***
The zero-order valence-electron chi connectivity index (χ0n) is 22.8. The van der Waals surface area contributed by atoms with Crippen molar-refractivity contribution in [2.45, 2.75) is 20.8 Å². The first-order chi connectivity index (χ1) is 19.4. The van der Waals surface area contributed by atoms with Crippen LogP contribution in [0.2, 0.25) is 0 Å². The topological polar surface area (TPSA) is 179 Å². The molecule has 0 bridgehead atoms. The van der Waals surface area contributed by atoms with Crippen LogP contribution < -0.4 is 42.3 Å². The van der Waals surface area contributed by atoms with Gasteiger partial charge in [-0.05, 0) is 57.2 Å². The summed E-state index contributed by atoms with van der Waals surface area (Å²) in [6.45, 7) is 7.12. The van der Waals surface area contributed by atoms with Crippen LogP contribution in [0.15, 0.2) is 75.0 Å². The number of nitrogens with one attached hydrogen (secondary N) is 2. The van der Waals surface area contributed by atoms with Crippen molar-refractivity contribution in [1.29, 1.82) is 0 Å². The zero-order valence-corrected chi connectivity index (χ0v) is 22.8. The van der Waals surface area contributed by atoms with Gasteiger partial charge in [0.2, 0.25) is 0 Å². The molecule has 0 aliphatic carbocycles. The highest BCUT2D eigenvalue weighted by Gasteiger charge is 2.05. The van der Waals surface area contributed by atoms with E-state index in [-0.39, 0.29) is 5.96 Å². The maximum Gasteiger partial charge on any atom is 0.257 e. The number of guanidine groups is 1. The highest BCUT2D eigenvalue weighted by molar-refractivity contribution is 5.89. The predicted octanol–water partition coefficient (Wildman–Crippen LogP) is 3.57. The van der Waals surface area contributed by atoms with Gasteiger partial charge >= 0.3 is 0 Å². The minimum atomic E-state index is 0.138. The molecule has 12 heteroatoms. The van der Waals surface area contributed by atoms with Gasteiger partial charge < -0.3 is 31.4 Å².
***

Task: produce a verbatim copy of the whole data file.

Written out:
The zero-order valence-electron chi connectivity index (χ0n) is 22.8. The van der Waals surface area contributed by atoms with Crippen molar-refractivity contribution in [2.45, 2.75) is 20.8 Å². The first-order chi connectivity index (χ1) is 19.4. The van der Waals surface area contributed by atoms with Crippen LogP contribution in [0.2, 0.25) is 0 Å². The topological polar surface area (TPSA) is 179 Å². The molecule has 0 bridgehead atoms. The van der Waals surface area contributed by atoms with Crippen LogP contribution < -0.4 is 42.3 Å². The van der Waals surface area contributed by atoms with Gasteiger partial charge in [-0.05, 0) is 57.2 Å². The summed E-state index contributed by atoms with van der Waals surface area (Å²) in [6.45, 7) is 7.12. The van der Waals surface area contributed by atoms with Crippen LogP contribution in [0.15, 0.2) is 75.0 Å². The number of nitrogens with one attached hydrogen (secondary N) is 2. The van der Waals surface area contributed by atoms with Crippen molar-refractivity contribution in [1.29, 1.82) is 0 Å². The zero-order valence-corrected chi connectivity index (χ0v) is 22.8. The van der Waals surface area contributed by atoms with Gasteiger partial charge in [0.2, 0.25) is 0 Å². The molecule has 0 aliphatic carbocycles. The highest BCUT2D eigenvalue weighted by Gasteiger charge is 2.05. The van der Waals surface area contributed by atoms with E-state index in [-0.39, 0.29) is 5.96 Å². The maximum Gasteiger partial charge on any atom is 0.257 e. The number of guanidine groups is 1. The highest BCUT2D eigenvalue weighted by molar-refractivity contribution is 5.89. The predicted octanol–water partition coefficient (Wildman–Crippen LogP) is 3.57. The van der Waals surface area contributed by atoms with Gasteiger partial charge >= 0.3 is 0 Å². The minimum atomic E-state index is 0.138. The molecule has 12 heteroatoms. The van der Waals surface area contributed by atoms with Gasteiger partial charge < -0.3 is 31.4 Å².